Slejko added, “It is a tremendous honor to be selected as eligible. Achieving the metrics and success rates that make the college eligible put us in the company of high-performing two-year schools across the country. Being eligible for the Aspen Award tells us that we are working on the right things — the important things — for our students, our area employers and our community … that we are making progress. We are proud to be associated with the Aspen Institute, and this inspires us to work even harder.”

Mountain View College’s acting administrator in charge, Sharon Davis, echoed the sentiments of her colleagues. “We are proud of the fact that we are considered one of the top 150 community colleges, based on IPEDS data … . As an Hispanic Serving Institution (or HSI), our goal is to ensure that our students have access, make progress and successfully complete their education goals. With that in mind, we provide the students with knowledge, innovative faculty, a rich student life program, a degree pathway and employment opportunities.

“Programs that have contributed to our success include our writing center, STEM Success Initiative, peer tutors, First Year Experience Center and our instructional support labs. We are both honored and humbled by this recognition,” said Davis.

Statistical measures of success and completion are key elements in IPEDS data used by the finalist selection committee. For example: The Hispanic population at Cedar Valley College increased by 9.2 percent over the last year, and its male population also grew by 5.3 percent during that same period. CVC’s completion-of-certificates rate for the last year increased by 27 percent, and graduation rates increased by 11 percent. “As a community partner, we also showed success responding to workforce needs by providing employers with individuals who are prepared and successful in the workplace,” added Wimbish.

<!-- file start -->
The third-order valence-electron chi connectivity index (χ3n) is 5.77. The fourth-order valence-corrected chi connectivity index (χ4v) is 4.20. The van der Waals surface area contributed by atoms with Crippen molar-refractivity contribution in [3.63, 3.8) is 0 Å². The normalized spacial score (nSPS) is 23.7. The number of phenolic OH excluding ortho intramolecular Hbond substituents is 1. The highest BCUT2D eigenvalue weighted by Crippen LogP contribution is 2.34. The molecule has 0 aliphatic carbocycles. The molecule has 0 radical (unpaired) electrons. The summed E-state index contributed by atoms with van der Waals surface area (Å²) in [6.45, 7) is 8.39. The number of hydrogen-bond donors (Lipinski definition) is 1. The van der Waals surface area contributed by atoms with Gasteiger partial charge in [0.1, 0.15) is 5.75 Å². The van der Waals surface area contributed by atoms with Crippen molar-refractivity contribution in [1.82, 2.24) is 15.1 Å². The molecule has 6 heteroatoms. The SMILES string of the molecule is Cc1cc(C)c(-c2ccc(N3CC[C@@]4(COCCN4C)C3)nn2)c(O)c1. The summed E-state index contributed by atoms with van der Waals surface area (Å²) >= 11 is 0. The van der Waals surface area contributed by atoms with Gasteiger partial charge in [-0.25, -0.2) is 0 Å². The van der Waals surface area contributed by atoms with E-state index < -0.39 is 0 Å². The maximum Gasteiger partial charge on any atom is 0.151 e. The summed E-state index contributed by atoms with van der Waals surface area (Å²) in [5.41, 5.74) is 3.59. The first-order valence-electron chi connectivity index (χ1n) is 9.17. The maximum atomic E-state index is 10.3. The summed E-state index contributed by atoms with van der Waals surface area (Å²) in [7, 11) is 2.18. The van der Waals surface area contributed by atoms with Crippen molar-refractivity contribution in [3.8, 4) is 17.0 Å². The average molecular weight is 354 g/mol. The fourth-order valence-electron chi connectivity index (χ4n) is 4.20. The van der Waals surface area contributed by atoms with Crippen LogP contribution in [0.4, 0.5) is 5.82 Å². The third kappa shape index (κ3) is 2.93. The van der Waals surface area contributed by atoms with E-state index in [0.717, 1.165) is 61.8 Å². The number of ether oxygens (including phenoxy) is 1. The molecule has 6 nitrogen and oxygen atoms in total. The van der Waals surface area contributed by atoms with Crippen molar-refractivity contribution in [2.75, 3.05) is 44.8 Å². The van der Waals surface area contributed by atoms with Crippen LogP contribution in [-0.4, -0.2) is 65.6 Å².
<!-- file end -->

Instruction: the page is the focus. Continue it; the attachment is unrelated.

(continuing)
What does a community college do with a $1 million Aspen Prize?

“Not only would the potential funding of $1 million assist with student-focused programming, but also it would allow us to share our students’ stories with others as well as lessons we have learned,” explained Wimbish. “Advancing to the next round would open other doors for our district, college and students.”

What happens next? Essentially, in round two, 10 finalists are chosen. In mid-March, the three colleges in DCCCD’s system submitted questionnaires that requested additional information from the Aspen Institute. Those data reports are reviewed by the finalist selection committee. Prior to the selection of the 10 finalists, Aspen conducts interviews with the leadership teams of approximately half of the institutions that submitted applications. Each of the 10 colleges selected as finalists again is reviewed, based on statistical information; visited; and then analyzed. A prize jury comprising prominent former elected officials, national business and civic leaders, and former community college leaders reviews the data to select the prizewinner plus several finalists with distinction.

For more information about the Aspen Prize for Community College Excellence, visit

Questions? Contact Ann Hatch in the DCCCD office of public and governmental affairs by phone at (214) 378-1819 or by email at